“The Universe is expanding the way your mind is expanding. It’s not expanding into anything; you’re just getting less dense.” -Katie Mack
It’s a thing of scientific beauty that we’ve not only been able to determine that the Universe is expanding, but that we’ve been able to measure the rate of expansion so incredibly well. To better than 90% uniformity, we’ve determined the expansion rate in all directions and going back billions of years, allowing us to determine what’s in the Universe, how that’s changed over time, and what its fate is. It’s one of the most remarkable achievements of modern science over the last 100 years.
A plot of the apparent expansion rate (y-axis) vs. distance (x-axis) is consistent with a Universe that expanded faster in the past, but is still expanding today. This is a modern version of, extending thousands of times farther than, Hubble’s original work. Image credit: Ned Wright’s cosmology tutorial, with data current as of 2015.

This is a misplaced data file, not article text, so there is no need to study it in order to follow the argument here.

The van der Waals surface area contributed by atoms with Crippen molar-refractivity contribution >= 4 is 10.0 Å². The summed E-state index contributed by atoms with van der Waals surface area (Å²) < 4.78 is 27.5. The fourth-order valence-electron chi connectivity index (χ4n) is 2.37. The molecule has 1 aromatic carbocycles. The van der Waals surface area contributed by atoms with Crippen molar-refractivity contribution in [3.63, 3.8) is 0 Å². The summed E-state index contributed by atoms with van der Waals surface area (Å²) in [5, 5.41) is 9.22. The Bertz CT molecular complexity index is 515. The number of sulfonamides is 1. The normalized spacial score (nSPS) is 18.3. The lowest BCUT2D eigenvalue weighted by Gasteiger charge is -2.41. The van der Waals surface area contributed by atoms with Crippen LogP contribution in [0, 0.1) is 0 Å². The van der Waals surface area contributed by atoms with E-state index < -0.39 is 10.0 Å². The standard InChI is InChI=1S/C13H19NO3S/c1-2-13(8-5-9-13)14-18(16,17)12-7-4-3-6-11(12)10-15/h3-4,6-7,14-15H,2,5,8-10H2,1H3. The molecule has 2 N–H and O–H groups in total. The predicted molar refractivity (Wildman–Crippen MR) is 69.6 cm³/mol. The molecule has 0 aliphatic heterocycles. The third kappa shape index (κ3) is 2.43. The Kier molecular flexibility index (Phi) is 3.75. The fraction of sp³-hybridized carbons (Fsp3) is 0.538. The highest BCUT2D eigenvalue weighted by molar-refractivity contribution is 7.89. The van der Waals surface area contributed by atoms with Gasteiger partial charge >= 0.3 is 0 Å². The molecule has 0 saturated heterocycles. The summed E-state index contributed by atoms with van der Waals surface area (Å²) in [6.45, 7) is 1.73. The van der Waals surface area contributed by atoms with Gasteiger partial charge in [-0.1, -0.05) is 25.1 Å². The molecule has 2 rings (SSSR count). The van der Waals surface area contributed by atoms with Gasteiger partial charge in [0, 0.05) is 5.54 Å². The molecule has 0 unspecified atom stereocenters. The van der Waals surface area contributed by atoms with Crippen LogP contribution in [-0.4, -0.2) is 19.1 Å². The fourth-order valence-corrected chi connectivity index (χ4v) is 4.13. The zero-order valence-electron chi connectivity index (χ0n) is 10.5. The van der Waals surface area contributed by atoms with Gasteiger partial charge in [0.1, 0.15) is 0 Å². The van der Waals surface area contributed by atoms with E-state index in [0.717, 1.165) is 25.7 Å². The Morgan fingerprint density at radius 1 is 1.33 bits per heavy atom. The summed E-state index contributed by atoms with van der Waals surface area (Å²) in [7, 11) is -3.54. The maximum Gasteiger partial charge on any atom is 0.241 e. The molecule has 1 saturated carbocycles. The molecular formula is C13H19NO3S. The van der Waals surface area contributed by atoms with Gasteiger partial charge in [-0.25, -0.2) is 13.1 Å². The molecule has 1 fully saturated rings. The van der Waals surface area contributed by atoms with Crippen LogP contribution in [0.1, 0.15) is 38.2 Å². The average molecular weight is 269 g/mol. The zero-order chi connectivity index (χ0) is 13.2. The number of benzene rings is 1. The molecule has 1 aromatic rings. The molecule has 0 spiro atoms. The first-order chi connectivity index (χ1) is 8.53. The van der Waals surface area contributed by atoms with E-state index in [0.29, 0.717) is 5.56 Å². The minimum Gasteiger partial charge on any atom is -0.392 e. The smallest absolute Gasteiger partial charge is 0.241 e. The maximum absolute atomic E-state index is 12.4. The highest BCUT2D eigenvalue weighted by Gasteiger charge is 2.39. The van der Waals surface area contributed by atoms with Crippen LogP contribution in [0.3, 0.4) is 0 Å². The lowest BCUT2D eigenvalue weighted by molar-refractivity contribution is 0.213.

But even though the distant galaxies are all expanding away both from us and from one another, not everything in the Universe is expanding. Individual galaxy clusters remain bound; galaxies do not grow; planetary orbits remain constant; stars, planets, humans and even atoms remain the same size. Yet, the fabric of the Universe itself still continues to expand.
The orbits of the planets in the TRAPPIST-1 system are unchanging with the expansion of the Universe, due to the binding force of gravity overcoming any effects of that expansion. Image credit: ESO / M. Gillon et al.